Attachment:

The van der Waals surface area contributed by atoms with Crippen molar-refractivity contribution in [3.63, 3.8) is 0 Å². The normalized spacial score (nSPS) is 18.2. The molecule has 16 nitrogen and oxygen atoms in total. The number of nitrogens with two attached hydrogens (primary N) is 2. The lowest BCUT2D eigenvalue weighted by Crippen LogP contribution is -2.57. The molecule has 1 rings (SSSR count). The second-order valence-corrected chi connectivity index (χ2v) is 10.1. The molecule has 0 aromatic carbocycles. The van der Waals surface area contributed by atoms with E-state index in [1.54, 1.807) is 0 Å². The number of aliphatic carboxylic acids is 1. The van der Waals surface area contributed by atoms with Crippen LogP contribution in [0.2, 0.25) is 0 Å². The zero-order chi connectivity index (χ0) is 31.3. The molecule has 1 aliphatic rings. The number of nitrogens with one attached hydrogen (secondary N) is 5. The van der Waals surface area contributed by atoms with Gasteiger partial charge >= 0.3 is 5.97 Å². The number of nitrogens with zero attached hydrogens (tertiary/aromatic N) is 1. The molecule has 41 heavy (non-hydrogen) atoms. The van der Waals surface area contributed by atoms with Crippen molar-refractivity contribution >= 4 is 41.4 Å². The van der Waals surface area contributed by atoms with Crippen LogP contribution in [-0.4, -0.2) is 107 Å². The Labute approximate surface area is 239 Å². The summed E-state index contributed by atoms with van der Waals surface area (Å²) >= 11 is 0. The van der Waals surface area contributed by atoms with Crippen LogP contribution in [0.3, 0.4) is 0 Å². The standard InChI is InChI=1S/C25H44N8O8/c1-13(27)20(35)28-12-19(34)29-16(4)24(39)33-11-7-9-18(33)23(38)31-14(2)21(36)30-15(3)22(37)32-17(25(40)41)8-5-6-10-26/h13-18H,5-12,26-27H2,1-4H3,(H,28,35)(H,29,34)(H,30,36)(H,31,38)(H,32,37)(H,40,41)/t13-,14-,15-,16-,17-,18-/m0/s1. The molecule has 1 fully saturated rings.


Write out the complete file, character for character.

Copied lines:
The van der Waals surface area contributed by atoms with Crippen molar-refractivity contribution in [3.63, 3.8) is 0 Å². The normalized spacial score (nSPS) is 18.2. The molecule has 16 nitrogen and oxygen atoms in total. The number of nitrogens with two attached hydrogens (primary N) is 2. The lowest BCUT2D eigenvalue weighted by Crippen LogP contribution is -2.57. The molecule has 1 rings (SSSR count). The second-order valence-corrected chi connectivity index (χ2v) is 10.1. The molecule has 0 aromatic carbocycles. The van der Waals surface area contributed by atoms with E-state index in [1.54, 1.807) is 0 Å². The number of aliphatic carboxylic acids is 1. The van der Waals surface area contributed by atoms with Crippen LogP contribution in [0.2, 0.25) is 0 Å². The zero-order chi connectivity index (χ0) is 31.3. The molecule has 1 aliphatic rings. The number of nitrogens with one attached hydrogen (secondary N) is 5. The van der Waals surface area contributed by atoms with Gasteiger partial charge >= 0.3 is 5.97 Å². The number of nitrogens with zero attached hydrogens (tertiary/aromatic N) is 1. The molecule has 41 heavy (non-hydrogen) atoms. The van der Waals surface area contributed by atoms with Crippen molar-refractivity contribution >= 4 is 41.4 Å². The van der Waals surface area contributed by atoms with Crippen LogP contribution in [-0.4, -0.2) is 107 Å². The Labute approximate surface area is 239 Å². The summed E-state index contributed by atoms with van der Waals surface area (Å²) >= 11 is 0. The van der Waals surface area contributed by atoms with Crippen LogP contribution in [0.3, 0.4) is 0 Å². The standard InChI is InChI=1S/C25H44N8O8/c1-13(27)20(35)28-12-19(34)29-16(4)24(39)33-11-7-9-18(33)23(38)31-14(2)21(36)30-15(3)22(37)32-17(25(40)41)8-5-6-10-26/h13-18H,5-12,26-27H2,1-4H3,(H,28,35)(H,29,34)(H,30,36)(H,31,38)(H,32,37)(H,40,41)/t13-,14-,15-,16-,17-,18-/m0/s1. The molecule has 1 fully saturated rings.